Back to the van for something to eat and a drink, as it was getting pretty warm by lunchtime then on to the Aire at Vannes. As it was Monday and I had power I finished off the Week 4 blog and uploaded it along with a few 123 SECONDS IN… videos to YouTube.
Week 5 – Day 33 – Tuesday 31st October 2017
Vannes – 0 miles
We both have memories of having a meal in a Chinese restaurant in an old medieval walled town in Brittany with Jill when she was about 5 months old, but have no idea which one it is – there are quite a few walled towns in Brittany that could fit the bill. Vannes was a contender, but if we had been to Vannes we surely would have also been to Carnac, 20 miles away, but we hadn’t, so it was, at best, an outside contender. What made this meal so memorable back in 1985 was the fuss the Chinese staff made of Jill because of her blue eyes, shock of dark hair and good behaviour, the dark hair was maybe not so unusual to the Chinese, but the eye colour seemed to be. For the record, and clarity, this was BE, before Emma, who tends to forget there is a 2 year gap between them and invariably kicks off at the mention of anything that happened in the period between February 1985 and April 1987!
It was probably the coldest night yet in the van, caused by the cloudless sky, but the upside was it would lead to one of the warmest days yet. The bus into town runs every half an hour from the Aire for €1.50 each and it takes you into the heart of this lovely old walled town, without doubt one of Brittany’s most attractive sights and a must-visit on any trip to the Gulf of Morbihan. We wandered around the well-preserved medieval streets and admired the upmarket shops and walked along the ramparts of the town.
After lunch we found the port where there was hundreds of yachts tied up and spent some time in the cathedral.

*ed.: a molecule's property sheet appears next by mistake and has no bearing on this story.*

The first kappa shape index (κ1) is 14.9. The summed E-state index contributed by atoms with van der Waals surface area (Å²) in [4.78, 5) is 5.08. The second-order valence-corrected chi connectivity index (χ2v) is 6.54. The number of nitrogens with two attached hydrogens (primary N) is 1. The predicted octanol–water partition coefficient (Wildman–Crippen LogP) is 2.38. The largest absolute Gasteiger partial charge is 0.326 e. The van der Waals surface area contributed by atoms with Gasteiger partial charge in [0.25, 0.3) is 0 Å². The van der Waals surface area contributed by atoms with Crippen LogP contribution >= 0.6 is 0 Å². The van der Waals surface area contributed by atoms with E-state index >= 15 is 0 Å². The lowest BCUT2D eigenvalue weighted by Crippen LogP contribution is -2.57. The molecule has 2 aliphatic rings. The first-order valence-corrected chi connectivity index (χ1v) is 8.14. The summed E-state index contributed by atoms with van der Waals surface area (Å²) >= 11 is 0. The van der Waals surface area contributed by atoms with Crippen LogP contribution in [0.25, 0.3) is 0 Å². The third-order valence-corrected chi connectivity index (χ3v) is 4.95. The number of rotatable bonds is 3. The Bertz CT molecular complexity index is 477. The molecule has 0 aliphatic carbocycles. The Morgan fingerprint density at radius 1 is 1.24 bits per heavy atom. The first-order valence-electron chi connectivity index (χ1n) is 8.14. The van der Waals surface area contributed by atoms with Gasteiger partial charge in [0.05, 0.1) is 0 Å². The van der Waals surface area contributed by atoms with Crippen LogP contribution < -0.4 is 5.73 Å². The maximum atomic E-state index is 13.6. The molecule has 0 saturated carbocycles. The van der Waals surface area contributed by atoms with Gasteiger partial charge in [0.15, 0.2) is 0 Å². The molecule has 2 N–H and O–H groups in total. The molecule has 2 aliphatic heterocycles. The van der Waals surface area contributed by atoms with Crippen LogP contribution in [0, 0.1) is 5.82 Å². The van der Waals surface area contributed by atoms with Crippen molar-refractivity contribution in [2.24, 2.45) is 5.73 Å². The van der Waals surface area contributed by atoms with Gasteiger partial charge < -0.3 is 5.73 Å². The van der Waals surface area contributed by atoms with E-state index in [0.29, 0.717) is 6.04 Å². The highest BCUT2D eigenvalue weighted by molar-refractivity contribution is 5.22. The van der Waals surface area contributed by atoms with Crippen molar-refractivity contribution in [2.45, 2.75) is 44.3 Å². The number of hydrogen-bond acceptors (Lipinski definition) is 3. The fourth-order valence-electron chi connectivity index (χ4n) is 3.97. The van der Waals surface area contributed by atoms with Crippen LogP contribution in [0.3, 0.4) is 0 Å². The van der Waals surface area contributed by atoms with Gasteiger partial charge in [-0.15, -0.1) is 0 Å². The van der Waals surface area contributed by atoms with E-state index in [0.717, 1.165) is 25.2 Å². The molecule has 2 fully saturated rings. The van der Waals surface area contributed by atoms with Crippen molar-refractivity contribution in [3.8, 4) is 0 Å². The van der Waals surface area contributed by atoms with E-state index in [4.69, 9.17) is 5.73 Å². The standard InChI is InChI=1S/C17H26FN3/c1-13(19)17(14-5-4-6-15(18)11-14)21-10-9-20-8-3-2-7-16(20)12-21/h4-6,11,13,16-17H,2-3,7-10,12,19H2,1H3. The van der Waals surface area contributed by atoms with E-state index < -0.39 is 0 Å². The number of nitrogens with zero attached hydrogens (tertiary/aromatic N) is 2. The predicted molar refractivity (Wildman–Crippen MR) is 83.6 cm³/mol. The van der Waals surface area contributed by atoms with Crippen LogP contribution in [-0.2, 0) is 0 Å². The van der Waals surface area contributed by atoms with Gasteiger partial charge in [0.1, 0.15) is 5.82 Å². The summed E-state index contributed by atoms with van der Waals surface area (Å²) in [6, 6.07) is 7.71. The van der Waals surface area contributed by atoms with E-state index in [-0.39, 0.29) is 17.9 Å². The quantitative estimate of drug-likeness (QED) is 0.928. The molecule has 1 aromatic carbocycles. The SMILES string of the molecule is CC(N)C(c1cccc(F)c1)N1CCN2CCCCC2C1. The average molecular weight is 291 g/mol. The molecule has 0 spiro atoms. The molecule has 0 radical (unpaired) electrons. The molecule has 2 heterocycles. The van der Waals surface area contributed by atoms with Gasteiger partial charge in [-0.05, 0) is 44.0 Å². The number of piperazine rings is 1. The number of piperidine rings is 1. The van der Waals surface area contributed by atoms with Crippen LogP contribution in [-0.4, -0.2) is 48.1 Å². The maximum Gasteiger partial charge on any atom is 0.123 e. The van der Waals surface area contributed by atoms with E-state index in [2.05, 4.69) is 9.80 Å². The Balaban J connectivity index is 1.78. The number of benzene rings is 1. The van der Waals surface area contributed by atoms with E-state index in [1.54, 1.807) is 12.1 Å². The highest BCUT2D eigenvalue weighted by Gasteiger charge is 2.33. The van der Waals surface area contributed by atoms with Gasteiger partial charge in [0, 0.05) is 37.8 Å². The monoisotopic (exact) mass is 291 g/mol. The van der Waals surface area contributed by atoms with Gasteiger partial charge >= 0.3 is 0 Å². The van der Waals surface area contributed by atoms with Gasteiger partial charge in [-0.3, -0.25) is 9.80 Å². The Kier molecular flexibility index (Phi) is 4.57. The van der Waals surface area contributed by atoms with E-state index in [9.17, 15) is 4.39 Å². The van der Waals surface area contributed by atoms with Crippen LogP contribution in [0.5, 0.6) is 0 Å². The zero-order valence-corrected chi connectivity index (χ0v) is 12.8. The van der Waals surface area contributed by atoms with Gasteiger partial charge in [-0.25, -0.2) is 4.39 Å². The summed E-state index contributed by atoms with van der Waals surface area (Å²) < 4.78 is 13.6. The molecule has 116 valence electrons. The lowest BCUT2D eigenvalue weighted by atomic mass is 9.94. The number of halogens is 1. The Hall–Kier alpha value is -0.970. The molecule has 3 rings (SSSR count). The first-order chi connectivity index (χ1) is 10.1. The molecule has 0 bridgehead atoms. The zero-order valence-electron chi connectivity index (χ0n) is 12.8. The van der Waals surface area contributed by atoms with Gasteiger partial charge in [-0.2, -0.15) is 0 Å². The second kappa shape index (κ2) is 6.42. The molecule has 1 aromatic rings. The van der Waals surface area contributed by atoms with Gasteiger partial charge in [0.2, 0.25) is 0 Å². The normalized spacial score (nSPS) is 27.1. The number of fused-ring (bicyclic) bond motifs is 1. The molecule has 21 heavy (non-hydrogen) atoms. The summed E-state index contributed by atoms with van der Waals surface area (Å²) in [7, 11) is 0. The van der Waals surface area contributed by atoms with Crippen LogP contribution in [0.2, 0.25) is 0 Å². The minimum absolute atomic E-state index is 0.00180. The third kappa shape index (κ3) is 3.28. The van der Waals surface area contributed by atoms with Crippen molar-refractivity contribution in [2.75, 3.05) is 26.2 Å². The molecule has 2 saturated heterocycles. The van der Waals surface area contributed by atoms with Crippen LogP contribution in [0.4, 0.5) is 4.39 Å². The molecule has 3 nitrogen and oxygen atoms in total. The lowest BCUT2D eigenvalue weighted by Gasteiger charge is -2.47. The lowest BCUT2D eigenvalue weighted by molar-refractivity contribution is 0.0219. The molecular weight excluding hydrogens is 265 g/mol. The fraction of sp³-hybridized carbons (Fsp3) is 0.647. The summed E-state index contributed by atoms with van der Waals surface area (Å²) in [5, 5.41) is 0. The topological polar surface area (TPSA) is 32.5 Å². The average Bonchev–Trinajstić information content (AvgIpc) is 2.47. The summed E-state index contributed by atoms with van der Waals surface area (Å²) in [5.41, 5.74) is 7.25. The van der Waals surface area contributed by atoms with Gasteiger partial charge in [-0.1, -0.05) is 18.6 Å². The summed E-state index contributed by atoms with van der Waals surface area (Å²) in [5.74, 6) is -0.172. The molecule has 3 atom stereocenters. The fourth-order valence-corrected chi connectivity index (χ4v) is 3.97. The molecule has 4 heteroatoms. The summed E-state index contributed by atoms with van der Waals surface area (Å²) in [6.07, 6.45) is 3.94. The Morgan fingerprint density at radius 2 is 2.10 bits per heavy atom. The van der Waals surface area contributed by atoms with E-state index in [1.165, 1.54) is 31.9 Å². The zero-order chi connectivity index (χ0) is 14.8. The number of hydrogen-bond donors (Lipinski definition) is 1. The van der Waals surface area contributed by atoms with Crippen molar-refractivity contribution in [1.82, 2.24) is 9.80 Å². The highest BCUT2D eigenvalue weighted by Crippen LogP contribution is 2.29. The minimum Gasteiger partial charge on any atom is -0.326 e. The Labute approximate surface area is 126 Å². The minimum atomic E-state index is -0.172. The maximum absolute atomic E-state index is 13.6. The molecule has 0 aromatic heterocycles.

Seeing Vannes Cathedral made me marvel at the building skills and imagination of people hundreds of years ago who could build such an impressive building in homage to God when the general standard of living for ordinary people was very low and their houses very basic.
Although we found 2 Chinese / Vietnamese restaurants, neither rang any bells so we ruled Vannes off the list of contenders for good, that said, it was a beautiful day in a memorable setting, and in homage to the Chinese element to today’s story – we had a kebab for lunch!
Week 5- Day 34 – Wednesday 1st November 2017
Vannes to La Baule – 54 miles
Its about an hour from Vannes to La Baule and it was a very easy drive as there was very little traffic on the roads and I say that given that the French roads seem much quieter than ours anyway. We then started to notice as we drove through some towns and villages that most of the shops and businesses were closed, even the huge supermarkets. As ever, when in doubt, Google is consulted and in fact it was a national holiday when traditionally families visit and place flowers on the graves of loved ones and attend mass. In the 8th century, Pope Gregory III dedicated the 1st of November to honour all saints and martyrs – and ‘All Saints Day’ was born. We did manage to find an Aldi open en route and we were the only customers to keep what looked like the only member of staff on duty, busy. Star buy was a bottle of Spanish vin blanc sec for all of €1.29, topped by a proper cork as well, not a screw top as you get on far more expensive wines nowadays. Delicious it is too.